DETROIT -- They started their coaching search by calling it "one of the most, if not the single most, attractive head-coaching opportunity in the" NFL, and now the Lions are on to Plan B.
Ken Whisenhunt agreed to be the next coach of the Tennessee Titans on Monday evening, shunning an opportunity to reunite with his former teammate, Lions general manager Martin Mayhew, in Detroit.
The Lions were prepared to travel to California early Monday to bring Whisenhunt, the San Diego Chargers' offensive coordinator, to Detroit to meet with ownership, but the private plane they were scheduled to use never left its hangar.
Now, the Lions are turning their focus to two candidates who emerged as strong backup plans during interviews over the last week and a half, Baltimore Ravens offensive coordinator Jim Caldwell and former Tennessee Titans coach Mike Munchak.
Former Houston Texans coach Gary Kubiak also interviewed for the job.
Caldwell won a Super Bowl as an assistant with the Indianapolis Colts and spent three seasons there as head coach, where he reached another Super Bowl but was fired after a 2-14 season in 2011 when Peyton Manning was out for the year with a neck injury.
Munchak went 22-26 in three seasons with the Titans and was fired a week after the season when he declined ownership requests to fire several of his assistant coaches.
He told the Free Press last week that he had a "great" interview with the Lions, and one of his former teammates in Tennessee, Blaine Bishop, said Munchak embodies the leadership qualities Mayhew said he desired in the next head coach.
"If that's what he's looking for, Munchak is that guy now," Bishop said. "Those guys played for him hard. There was never a time that I thought those players quit on him, and that is no question."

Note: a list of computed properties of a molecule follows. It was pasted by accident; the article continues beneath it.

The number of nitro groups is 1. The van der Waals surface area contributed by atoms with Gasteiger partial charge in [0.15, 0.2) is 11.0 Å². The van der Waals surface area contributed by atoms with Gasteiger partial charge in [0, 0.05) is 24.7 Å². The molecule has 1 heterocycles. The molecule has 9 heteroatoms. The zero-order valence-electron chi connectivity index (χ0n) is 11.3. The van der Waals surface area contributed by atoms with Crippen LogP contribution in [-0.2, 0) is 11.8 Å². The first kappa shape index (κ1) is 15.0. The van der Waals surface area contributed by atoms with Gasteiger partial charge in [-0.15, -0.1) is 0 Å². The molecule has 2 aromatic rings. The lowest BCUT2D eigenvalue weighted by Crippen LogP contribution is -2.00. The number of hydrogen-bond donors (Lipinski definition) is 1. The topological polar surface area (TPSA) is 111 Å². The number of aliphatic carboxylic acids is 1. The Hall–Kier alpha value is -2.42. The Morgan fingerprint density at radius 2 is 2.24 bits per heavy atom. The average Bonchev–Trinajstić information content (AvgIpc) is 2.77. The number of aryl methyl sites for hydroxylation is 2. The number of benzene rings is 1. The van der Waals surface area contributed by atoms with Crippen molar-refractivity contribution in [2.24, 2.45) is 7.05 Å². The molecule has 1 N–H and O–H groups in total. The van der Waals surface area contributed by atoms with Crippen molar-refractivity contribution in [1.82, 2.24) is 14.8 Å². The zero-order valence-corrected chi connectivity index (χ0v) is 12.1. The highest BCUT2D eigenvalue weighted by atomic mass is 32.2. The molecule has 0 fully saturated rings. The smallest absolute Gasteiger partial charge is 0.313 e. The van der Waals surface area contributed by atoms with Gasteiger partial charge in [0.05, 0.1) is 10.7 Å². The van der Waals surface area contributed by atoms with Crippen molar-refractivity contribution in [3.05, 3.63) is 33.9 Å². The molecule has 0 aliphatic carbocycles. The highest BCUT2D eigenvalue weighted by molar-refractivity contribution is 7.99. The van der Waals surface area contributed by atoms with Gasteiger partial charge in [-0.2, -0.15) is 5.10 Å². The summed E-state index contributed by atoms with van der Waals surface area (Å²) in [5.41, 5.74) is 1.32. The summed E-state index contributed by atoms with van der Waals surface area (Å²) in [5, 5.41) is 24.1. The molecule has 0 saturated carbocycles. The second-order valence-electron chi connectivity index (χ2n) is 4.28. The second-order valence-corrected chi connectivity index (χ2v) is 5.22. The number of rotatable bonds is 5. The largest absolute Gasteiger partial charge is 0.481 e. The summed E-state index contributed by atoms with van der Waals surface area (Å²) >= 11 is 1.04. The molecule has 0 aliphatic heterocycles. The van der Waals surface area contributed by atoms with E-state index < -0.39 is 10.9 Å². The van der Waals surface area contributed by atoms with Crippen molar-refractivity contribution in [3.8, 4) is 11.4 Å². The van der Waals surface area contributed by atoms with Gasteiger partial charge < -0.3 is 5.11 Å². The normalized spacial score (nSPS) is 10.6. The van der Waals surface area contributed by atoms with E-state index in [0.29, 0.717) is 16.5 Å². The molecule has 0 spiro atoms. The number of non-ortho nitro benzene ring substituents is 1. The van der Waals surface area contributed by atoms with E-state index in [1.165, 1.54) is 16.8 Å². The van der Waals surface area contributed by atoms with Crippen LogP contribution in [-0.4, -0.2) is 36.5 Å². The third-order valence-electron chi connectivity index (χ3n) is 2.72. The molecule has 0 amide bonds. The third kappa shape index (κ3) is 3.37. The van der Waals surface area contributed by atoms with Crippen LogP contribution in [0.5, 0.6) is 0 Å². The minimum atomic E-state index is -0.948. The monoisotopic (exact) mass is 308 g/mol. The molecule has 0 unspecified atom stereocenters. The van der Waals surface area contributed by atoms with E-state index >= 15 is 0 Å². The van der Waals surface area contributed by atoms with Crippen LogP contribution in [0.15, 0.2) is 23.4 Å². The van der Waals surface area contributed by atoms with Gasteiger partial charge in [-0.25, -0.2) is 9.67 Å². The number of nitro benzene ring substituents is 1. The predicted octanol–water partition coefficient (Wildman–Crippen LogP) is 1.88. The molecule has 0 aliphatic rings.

Munchak was scheduled to interview with the Cleveland Browns on Monday.
Caldwell, who took over as Baltimore's offensive coordinator late last year during the team's Super Bowl run, also has received high marks for his leadership qualities.
According to ESPN, former Colts coach Tony Dungy spoke with Lions vice chairman Bill Ford Jr. earlier Monday to reaffirm his belief in Caldwell as a head coach.
Caldwell was Dungy's hand-picked successor when Dungy retired in 2009, and the Colts won their first 14 games that year before losing to the New Orleans Saints in the Super Bowl.
Former Ohio State coach Jim Tressel, who worked on Caldwell's staff in 2011, told the Free Press on Monday that he was "amazed" at how Caldwell held his locker room together after losing 13 straight games to start that year.
"The (last) three games are all division games, Houston, Tennessee and Jacksonville, and both Houston and Tennessee needed to win for playoffs and home fields and stuff like that, and I'm thinking, 'Oh, my gosh, I wonder how he's going to keep this thing together,' " Tressel said. "And I was amazed at how he kept that thing in order. We beat Houston; we had no business beating them. We beat Tennessee; we had no business beating them. We ended up losing to Jacksonville, and it probably got them Andrew Luck, so it was a good deal.
"But to keep that group together and not fold their tent, and I think the only reason was because of how much respect they had for him. I really believe that and again I was just a guy sitting in the corner, but I mean I've never seen anything like that because usually when your hope is gone it's really hard to keep things together."
Fritz Pollard chairman John Wooten said Monday night he hadn't heard anything more on Caldwell's candidacy but that Mayhew had indicated during Caldwell's interview Jan. 3 that the top candidate would fly back to Detroit to meet with owner William Clay Ford before a hire was made.
Caldwell, who met with vice chairman Bill Ford Jr. during his interview, is expected to bring Ravens secondary coach Teryl Austin, a former assistant at Michigan, with him as defensive coordinator, and Kansas City Chiefs assistant head coach David Cully with him as offensive coordinator, though he might retain play-calling duties.
Munchak could retain much of the Lions' defensive staff that's still under contract after working with them previously in Tennessee.
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